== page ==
Review of Keeanga-Yamahtta Taylor’s How We Get Free

how we get free

How We Get Free: Black Feminism and the Combahee River Collective (2017), edited by Dr. Keeanga-Yamahtta Taylor, highlights the work of the Combahee River Collective vis-a-vis poignant and illuminating interviews with The Combahee River Collective founders, Barbara Smith, Beverly Smith, and Demita Frazier and its legacy with an interview with Black Lives Matter co-founder Alicia Garza. It ends with comments from the historian and author of Making All Black Lives Matter: Reimagining Freedom in the 21stCentury (2018), Barbara Ransby. While it is not a blueprint for collective freedom, the text definitely is an arrow pointing the way out of the darkness that we currently find ourselves stuck in politically, economically, and socially.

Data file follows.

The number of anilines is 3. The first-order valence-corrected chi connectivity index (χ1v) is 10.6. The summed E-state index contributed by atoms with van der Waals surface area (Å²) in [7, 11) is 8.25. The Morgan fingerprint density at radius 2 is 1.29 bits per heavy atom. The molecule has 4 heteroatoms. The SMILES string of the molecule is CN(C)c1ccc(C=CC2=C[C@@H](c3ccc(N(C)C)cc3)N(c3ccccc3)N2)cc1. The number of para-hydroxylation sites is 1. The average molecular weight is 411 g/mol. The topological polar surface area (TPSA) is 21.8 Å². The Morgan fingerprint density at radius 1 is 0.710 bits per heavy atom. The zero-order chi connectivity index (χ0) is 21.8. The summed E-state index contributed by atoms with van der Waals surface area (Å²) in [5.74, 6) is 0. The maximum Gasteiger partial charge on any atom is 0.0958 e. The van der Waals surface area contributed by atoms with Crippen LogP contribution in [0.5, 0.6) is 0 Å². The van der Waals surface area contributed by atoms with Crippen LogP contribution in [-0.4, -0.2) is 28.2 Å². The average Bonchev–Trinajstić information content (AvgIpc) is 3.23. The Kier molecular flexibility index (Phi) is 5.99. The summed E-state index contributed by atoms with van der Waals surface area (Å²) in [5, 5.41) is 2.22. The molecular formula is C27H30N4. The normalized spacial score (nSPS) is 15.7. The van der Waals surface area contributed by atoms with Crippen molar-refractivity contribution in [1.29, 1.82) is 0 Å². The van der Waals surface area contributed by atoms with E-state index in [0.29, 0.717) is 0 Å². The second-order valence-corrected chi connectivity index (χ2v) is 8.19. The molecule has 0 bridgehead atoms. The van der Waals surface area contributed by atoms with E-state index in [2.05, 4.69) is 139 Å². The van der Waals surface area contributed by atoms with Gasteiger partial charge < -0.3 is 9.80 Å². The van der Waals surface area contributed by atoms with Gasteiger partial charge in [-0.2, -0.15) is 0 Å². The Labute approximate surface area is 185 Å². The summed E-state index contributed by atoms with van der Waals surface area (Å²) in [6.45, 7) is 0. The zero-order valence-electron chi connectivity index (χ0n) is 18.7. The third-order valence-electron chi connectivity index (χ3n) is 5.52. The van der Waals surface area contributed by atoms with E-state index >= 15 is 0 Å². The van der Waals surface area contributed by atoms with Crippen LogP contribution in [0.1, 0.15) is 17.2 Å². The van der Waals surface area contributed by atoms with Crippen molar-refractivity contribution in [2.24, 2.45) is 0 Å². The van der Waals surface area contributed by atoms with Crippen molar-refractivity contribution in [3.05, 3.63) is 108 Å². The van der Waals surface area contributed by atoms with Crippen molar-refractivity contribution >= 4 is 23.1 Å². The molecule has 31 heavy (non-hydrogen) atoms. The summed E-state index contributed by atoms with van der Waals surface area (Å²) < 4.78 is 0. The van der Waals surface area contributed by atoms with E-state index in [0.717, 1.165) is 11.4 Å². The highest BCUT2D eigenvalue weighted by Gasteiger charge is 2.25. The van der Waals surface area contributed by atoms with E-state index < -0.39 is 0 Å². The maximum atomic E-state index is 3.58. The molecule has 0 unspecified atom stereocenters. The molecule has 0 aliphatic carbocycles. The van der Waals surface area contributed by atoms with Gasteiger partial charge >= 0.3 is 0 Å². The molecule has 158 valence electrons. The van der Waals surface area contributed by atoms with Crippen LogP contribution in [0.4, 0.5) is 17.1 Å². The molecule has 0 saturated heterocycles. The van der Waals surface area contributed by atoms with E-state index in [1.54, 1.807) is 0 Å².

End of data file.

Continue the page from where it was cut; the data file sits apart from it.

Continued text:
Not only does Dr. Taylor give careful consideration to the kinds of questions she poses to the women, with each one driving home the revolutionary work of The Collective, but the way that the text is written is extremely accessible. By that I mean that, as a reader, I felt almost as if I were eavesdropping on an easy flowing conversation between a deeply curious mentee and her generous mentors. As such, Dr. Taylor’s questions and interjections are revelatory in their deep engagement with the subject matter and the revolutionary thinkers she interviews.

The Introduction sets the stage for the rest of the text by discussing the role that African American women did and did not play in the “disastrous 2016…election” (1) of Donald Trump to the U.S. presidency. After weaving together a deft overview of Black women’s historically and contemporarily oppressed position in American society she ends with the declaration that “we talk [about Combahee] because “black women are still not free” (14). Although Combahee had been meeting since 1974 and published its Statement in 1977 Black women remain one of the most disenfranchised groups in America.